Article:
Reconciling accounts at the end of a period is one of those mundane finance department tasks that are ripe for automation. Reconciliation is the process of comparing account data (at the balance or item level) that exists either in two accounting systems or in an accounting system and somewhere else (such as in a spreadsheet or on paper). The purpose of the reconciling process is to identify things that do not match (as they must in double-entry bookkeeping systems) and then assess the nature and causes of the variances. This is followed by making adjustments or corrections to ensure that the information in an organization’s books is accurate. Most of the time, reconciliation is a matter of good housekeeping that identifies errors and omissions in the accounting process, including invalid journal postings and duplicate accounting entries, so they can be corrected. Reconciliation also is an important line of defense against fraud since inconsistencies may be a sign of such activity.
The use of artificial intelligence (AI) using machine learning (ML) will be the single most important trend in business software this decade because it can multiply the investment value of such applications and provide vendors an important source of differentiation to achieve a competitive advantage in what are today very mature software categories. I assert that by 2025, almost all Office of Finance software vendors will have incorporated some AI capabilities to reduce workloads and improve performance. However, software vendors will be challenged to apply innovations in this area quickly while ensuring that the AI capabilities function well enough in the real world to foster rapid adoption while avoiding user frustration. The failures of the Apple Newton and Microsoft’s Clippy office assistant stand out as examples of too-ambitious-too-soon attempts at infusing intelligent automation.
I am happy to share insights gleaned from our latest Value Index research, an assessment of how well vendors’ offerings meet buyers’ requirements. The Ventana Research Value Index: Business Planning 2022 is the distillation of a year of market and product research. Drawing on our Benchmark Research, we apply a structured methodology built on evaluation categories that reflect real-world criteria incorporated in a request for proposal to business planning vendors supporting the spectrum of planning. Using this methodology, we evaluated vendor submissions in seven categories: five relevant to the product experience ﹘ Adaptability, Capability, Manageability, Reliability and Usability ﹘ and two related to the customer experience ﹘ Total Cost of Ownership/Return on Investment and Vendor Validation.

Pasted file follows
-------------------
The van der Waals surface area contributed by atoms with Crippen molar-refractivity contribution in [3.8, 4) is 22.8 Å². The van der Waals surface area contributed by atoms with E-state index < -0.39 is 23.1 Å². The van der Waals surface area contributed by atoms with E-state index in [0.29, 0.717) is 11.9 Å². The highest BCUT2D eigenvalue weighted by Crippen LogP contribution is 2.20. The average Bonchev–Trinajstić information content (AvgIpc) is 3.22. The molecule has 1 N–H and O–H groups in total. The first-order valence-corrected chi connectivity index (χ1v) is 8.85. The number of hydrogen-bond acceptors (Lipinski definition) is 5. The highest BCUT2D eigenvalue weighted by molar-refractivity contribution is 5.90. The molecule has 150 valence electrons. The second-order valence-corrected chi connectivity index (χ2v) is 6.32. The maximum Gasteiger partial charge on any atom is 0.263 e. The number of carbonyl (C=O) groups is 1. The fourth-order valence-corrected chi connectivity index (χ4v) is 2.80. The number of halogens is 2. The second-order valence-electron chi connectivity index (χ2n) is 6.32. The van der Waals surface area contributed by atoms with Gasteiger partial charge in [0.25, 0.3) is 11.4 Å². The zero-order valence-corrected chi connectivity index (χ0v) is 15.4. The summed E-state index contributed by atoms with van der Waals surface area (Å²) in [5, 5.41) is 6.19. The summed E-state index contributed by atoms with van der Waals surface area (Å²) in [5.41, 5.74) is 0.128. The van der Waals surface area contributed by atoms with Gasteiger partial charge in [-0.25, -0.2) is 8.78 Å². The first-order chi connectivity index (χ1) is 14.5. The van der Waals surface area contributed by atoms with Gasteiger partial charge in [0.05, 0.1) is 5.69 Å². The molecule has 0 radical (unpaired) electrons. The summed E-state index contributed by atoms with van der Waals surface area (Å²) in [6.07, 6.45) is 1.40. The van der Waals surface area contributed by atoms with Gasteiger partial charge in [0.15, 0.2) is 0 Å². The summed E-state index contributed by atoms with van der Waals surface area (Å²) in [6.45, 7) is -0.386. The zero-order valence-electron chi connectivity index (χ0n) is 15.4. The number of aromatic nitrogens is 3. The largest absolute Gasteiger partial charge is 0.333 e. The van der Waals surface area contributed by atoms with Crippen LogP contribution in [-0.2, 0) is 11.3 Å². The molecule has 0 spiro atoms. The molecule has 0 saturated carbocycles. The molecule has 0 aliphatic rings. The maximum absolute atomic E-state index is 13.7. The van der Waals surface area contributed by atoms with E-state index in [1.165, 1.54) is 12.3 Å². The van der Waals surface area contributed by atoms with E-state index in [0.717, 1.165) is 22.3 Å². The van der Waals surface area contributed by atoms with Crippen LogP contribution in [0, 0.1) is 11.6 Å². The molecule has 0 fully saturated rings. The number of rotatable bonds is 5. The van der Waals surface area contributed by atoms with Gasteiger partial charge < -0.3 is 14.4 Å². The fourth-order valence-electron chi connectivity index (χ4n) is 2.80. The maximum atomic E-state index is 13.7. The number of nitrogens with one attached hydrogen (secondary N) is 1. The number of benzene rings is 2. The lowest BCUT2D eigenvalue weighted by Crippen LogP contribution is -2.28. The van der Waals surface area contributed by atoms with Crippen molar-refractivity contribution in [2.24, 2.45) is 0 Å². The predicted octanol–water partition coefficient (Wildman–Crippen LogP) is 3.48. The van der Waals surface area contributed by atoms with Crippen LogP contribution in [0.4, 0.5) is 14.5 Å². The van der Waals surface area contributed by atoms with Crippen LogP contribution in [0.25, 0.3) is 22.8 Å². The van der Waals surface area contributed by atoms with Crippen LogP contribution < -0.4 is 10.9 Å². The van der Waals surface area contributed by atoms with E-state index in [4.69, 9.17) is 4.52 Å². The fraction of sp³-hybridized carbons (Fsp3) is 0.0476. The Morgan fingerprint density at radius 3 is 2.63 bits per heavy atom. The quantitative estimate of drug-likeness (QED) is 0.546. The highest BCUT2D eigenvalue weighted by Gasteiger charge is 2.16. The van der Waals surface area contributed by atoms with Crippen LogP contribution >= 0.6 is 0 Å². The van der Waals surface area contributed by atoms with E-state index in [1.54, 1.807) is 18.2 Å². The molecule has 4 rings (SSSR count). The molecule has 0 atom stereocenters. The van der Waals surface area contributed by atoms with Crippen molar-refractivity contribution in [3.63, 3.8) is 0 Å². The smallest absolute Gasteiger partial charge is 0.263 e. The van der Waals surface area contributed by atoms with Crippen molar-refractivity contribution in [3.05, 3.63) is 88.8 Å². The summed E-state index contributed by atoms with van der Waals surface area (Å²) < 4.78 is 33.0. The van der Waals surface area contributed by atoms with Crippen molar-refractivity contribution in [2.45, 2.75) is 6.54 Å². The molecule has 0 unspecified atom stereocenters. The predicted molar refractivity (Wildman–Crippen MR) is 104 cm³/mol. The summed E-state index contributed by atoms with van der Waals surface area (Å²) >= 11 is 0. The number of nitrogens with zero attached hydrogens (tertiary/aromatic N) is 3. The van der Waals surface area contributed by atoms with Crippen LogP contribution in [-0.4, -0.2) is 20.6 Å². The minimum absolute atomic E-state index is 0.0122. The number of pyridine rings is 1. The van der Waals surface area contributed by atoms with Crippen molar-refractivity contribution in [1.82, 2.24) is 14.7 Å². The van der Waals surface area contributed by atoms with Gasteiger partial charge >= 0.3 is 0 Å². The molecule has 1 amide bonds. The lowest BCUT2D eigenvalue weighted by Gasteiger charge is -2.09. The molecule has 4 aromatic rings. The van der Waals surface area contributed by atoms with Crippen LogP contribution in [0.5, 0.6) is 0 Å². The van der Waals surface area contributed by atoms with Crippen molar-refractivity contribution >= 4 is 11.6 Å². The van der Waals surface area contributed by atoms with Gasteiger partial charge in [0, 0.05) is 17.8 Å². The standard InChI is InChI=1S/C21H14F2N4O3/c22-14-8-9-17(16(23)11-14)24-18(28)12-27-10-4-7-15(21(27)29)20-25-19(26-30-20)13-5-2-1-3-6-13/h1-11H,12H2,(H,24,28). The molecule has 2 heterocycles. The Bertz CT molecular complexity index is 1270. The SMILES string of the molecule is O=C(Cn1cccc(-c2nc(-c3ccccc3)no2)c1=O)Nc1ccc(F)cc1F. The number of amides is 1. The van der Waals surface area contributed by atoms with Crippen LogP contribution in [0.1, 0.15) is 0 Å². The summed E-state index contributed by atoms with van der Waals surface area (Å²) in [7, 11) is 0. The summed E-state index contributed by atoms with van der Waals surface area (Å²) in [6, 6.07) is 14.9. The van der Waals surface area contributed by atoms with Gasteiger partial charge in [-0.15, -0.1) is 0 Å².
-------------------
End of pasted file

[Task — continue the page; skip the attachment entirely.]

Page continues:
Having just completed the 2022 Ventana Research Value Index for Business Planning, I want to share some of my observations about the business planning software market and how it has advanced as an important part of our market coverage for almost two decades. Dedicated applications for planning and budgeting have been around since the 1980s and are, therefore, quite mature, with robust features and functionality as well as continual refinements in usability and performance. Outwardly, the specifications for offerings in this category appear very similar, but how the software works is at least as important to buyers’ preferences. Moreover, planning is not a mechanical process, so despite limited differentiation at the surface, an organization can find that one vendor’s offering is a better fit for its individual approach to planning than others.
Ventana Research recently announced its 2022 Market Agenda for the Office of Finance, continuing the guidance we have offered since 2003 on the practical use of technology for the finance and accounting department. Our insights and best practices aim to enable organizations to operate with agility and resiliency, improving performance and delivering greater value as a strategic partner.
Topics: Office of Finance, Business Intelligence, Collaboration, Business Planning, Financial Performance Management, ERP and Continuous Accounting, Revenue, blockchain, robotic finance, Predictive Planning, AI and Machine Learning, lease and tax accounting, profitability management
Ventana Research recently announced its 2022 research agenda for Operations and Supply Chain, continuing the guidance we’ve offered for nearly two decades to help organizations across industries derive optimal value from business technology and improve outcomes.